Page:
FIRST FEDERAL SAVINGS AND LOAN ASSOCIATION OF ROCHESTER, Plaintiff-Respondent, v. Eugene A. ROMANO, Defendant-Appellant.
Order, Supreme Court, New York County (Walter Schackman, J.), entered December 21, 1995, which granted plaintiff's motion for summary judgment against defendant for the sum of $43,584.33 and severed the claim for attorneys fees for a reference, unanimously affirmed, with costs.
Plaintiff, a lending institution, commenced this action to recover a deficiency that resulted after plaintiff sold defendant's interest in a cooperative apartment at a public auction. Defendant, who borrowed $41,800 from plaintiff to finance the purchase over six years before, had given plaintiff a security interest in the shares of stock issued to him by the cooperative corporation, as well as in the proprietary lease. When defendant failed to pay the monthly loan installments, a default was declared, upon proper notice to defendant, and payment of the entire indebtedness accelerated. Plaintiff thereafter sold the collateral pursuant to Section 9-504 of the Uniform Commercial Code after proper notice to the public by advertising in a newspaper published in New York County and circulated in the area where the apartment is located. A third party was the highest bidder at $6,500 or 12% of the original purchase price for the shares allocated to the apartment. At the time, the total debt due plaintiff was $50,084.33. Thus, there is a $43,584.33 deficiency, for which the defendant is responsible.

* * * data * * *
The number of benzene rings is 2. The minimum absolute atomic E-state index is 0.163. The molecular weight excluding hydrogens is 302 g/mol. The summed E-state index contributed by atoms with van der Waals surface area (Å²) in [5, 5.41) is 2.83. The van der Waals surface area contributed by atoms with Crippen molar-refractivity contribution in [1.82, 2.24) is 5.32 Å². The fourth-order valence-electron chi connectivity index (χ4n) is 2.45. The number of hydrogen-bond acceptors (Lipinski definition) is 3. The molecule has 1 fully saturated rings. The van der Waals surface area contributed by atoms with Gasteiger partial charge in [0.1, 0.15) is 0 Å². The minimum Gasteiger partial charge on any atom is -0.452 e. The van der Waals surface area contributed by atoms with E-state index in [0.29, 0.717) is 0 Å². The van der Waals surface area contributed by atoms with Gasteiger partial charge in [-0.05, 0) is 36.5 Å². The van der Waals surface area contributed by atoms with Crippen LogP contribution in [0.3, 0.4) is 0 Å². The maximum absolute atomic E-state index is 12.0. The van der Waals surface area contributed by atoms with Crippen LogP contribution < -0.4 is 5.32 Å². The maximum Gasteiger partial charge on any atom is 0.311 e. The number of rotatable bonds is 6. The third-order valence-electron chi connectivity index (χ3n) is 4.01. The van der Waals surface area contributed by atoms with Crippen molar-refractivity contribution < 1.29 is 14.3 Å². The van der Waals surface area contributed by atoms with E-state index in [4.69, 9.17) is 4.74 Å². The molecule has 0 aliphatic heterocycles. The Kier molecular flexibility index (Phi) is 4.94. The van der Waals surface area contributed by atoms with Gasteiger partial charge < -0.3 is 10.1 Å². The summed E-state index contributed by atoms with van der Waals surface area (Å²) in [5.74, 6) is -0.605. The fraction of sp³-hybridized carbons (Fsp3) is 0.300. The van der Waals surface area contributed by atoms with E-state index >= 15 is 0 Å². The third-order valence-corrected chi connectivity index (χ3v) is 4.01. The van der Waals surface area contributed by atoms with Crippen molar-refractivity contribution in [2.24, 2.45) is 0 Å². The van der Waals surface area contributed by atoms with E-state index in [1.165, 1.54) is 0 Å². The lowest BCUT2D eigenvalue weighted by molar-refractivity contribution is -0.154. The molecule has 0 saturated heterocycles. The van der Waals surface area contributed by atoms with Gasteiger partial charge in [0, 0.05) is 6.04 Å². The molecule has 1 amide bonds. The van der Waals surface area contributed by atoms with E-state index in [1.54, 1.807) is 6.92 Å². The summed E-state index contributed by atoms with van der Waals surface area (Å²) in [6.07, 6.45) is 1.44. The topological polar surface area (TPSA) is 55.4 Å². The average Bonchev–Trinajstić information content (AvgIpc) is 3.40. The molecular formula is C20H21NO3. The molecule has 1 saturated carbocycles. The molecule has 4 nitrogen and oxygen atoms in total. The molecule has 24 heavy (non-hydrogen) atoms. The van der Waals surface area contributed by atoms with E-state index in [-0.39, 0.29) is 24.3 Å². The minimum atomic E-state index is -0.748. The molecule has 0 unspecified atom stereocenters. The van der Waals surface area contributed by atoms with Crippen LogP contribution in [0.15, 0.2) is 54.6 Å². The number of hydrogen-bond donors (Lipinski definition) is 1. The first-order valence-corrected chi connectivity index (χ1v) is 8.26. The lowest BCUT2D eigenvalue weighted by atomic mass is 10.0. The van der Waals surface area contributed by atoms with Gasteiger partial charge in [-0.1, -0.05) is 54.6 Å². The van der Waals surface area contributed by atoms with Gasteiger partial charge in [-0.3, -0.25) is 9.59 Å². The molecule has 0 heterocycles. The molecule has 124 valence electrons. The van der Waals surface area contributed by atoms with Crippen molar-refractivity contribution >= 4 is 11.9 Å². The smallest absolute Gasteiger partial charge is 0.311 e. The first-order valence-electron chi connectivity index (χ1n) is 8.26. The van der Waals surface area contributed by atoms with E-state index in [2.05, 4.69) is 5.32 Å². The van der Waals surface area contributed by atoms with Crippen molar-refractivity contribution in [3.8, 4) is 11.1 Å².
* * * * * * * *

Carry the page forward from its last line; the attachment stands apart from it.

In opposing summary judgment, defendant argued that a question of fact existed as to the commercial reasonableness of the sale of the cooperative shares, citing the significant discrepancy between the price he paid for the shares and the amount realized at auction. This Court has held that a significant discrepancy between the original purchase price and the sales price does not, by itself, create a triable issue of fact. (Dougherty v. 425 Dev. Assoc., 93 A.D.2d 438, 446, 462 N.Y.S.2d 851.) As the record shows, plaintiff had an appraisal performed only a month and one-half before the auction, determining the fair market value of the shares of the cooperative apartment to be $8,000. Defendant has offered nothing to contradict this proof. Thus, the price realized, $6,500, represented 81% of the fair market value of the apartment. It has been held that bids ranging from as low as 30% (see, e.g., Frank Buttermark Plumbing and Heating Corp. v. Sagarese, 119 A.D.2d 540, 500 N.Y.S.2d 551, lv. den. 68 N.Y.2d 607, 506 N.Y.S.2d 1031, 498 N.E.2d 433) and 37% (see, e.g., Polish Nat. Alliance v. White Eagle Hall Co., 98 A.D.2d 400, 470 N.Y.S.2d 642) of market value are not commercially unreasonable. Thus, in these circumstances, the sales price realized cannot, by itself, render the sale commercially unreasonable. No other issue of merit bearing on the question having been shown, we conclude that summary judgment was properly granted.